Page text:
150g bubbly, active starter
350g water, preferably filtered
1 tsp. vanilla extract or 1 vanilla pod, seeds scraped
500g bread flour
50g cocoa powder*
9g fine sea salt
65g chopped walnuts
150g semi sweet chocolate chips
fine ground cornmeal, for dusting
powdered sugar for decoration
* I used Hershey’s Special Dark, a blend of natural and Dutch process cocoas
** You will need a 6 quart Dutch oven for baking
- Make the dough: In a large bowl combine the starter, water, sugar and vanilla. Stir with a fork. Sift the bread flour and cocoa powder together and then add to the bowl. Squish everything together with your hands until all of the flour is absorbed. Cover with plastic wrap and let it rest (autolyse) for 1 hour.
- To the dough: Add the salt, walnuts, raisins and chocolate chips. Lift and fold the dough over itself several times and squish with your hands to incorporate. The dough will tear slightly as you fold and the salt will not fully dissolve. Don’t worry- this is normal. Work the dough as best you can until it comes back together into a rough ball.
- Bulk fermentation: Cover your bowl with plastic wrap and a clean kitchen towel. Leave it in a warm spot to rise. Your dough is ready when it no longer looks dense and has increased in volume about 1½- 2x its original size. This can take anywhere from 3-12 hours depending on the temperature of your ingredients, the potency of your starter and surrounding environment. *See note below. Optional Step: about 30 minutes into the start of the bulk rise, you can stretch and fold the dough.
- Stretch & fold: To strengthen your dough, do a series of stretch and folds every 30 minutes for the first 2 hours of bulk fermentation. Simply gather a portion of the dough, stretch it upwards and then fold it over itself. Rotate the bowl ¼ turn and repeat until you have come full circle. You will have completed 4 folds. Try to keep the fillings tucked into the dough and not on the outside. This will prevent burning when baked.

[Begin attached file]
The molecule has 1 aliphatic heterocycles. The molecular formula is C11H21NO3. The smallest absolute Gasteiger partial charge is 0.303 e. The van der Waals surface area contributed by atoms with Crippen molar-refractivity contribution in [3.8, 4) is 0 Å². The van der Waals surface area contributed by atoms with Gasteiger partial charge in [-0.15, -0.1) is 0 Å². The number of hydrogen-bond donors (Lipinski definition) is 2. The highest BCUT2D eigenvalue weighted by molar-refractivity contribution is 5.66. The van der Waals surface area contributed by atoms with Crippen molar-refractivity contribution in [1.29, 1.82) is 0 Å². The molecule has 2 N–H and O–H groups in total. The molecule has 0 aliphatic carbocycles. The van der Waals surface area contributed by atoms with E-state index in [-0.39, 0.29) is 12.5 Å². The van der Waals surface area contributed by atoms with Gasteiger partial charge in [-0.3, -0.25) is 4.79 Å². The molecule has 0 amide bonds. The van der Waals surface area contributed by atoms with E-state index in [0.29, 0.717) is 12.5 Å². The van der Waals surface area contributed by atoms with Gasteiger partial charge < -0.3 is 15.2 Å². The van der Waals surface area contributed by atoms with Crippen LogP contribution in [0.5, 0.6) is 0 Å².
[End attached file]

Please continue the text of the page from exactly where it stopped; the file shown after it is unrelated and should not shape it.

- Shape the dough: To cut and shape the dough, divide your work surface in half; lightly flour one side (for cutting) and leave the other half clean (for shaping). Remove the dough from the bowl and place onto the floured section. You do not need to ‘punch down’ the dough; it will gently deflate as you fold and shape it. Cut the dough in half to make 2 loaves, or leave it whole for a single loaf. To shape, use a bench scraper to move your dough to the non-floured section (if there is any flour present it will be difficult to shape- brush away any excess). Gather the dough, one side at a time, and fold it into the center. Flip the dough over and place it seam side down. Using your hands, gently cup the sides of the dough and rotate it using quarter turns in a circular motion. You can also pull it towards you to even out its shape. Repeat this process until you are happy with its appearance.
- Second rise: Place the dough into a cloth lined 8-inch bowl, or floured/lined proofing basket. It will need to rise again, about 45 minutes to 1 hour. It is ready when the dough is slightly puffy.
- Preparing the baking vessel: Preheat your oven to 400F. Generously coat the bottom of a Dutch oven(s) with cornmeal to prevent sticking. Carefully invert the dough into the pot. Use your hand to gently guide it in.
- Slash the dough: Right before your bread goes into the oven, make a shallow slash about 2 inches long in the center of the dough. Use a bread lame, sharp pairing or serrated knife.
- Bake the bread: Place your bread into the oven (lid on) and bake for 20 minutes. Remove the lid, and continue to bake (uncovered) for an additional 40 minutes. During the last 10 minutes of baking, crack open the oven door. This allows the moisture to escape, leaving your bread with a crisp crust. You can also take the internal temperature of your bread to double check that it is done. For sourdough, it should read about 205 F.
- Cool: Remove the bread from the oven, and cool on a wire rack for at least an hour before slicing.
- Dust with powdered sugar before serving.
Because sourdough does not contain commercial yeast, it takes considerably longer to rise. In the summer months, it can take anywhere between 3-4 hours @ 85 F whereas in the winter, about 8-12+ hours @ 65 F. In the winter, I make my dough in the afternoon and leave it to rise overnight at room temperature. In the warmer months, I bulk ferment in the fridge to slow down the rise time.
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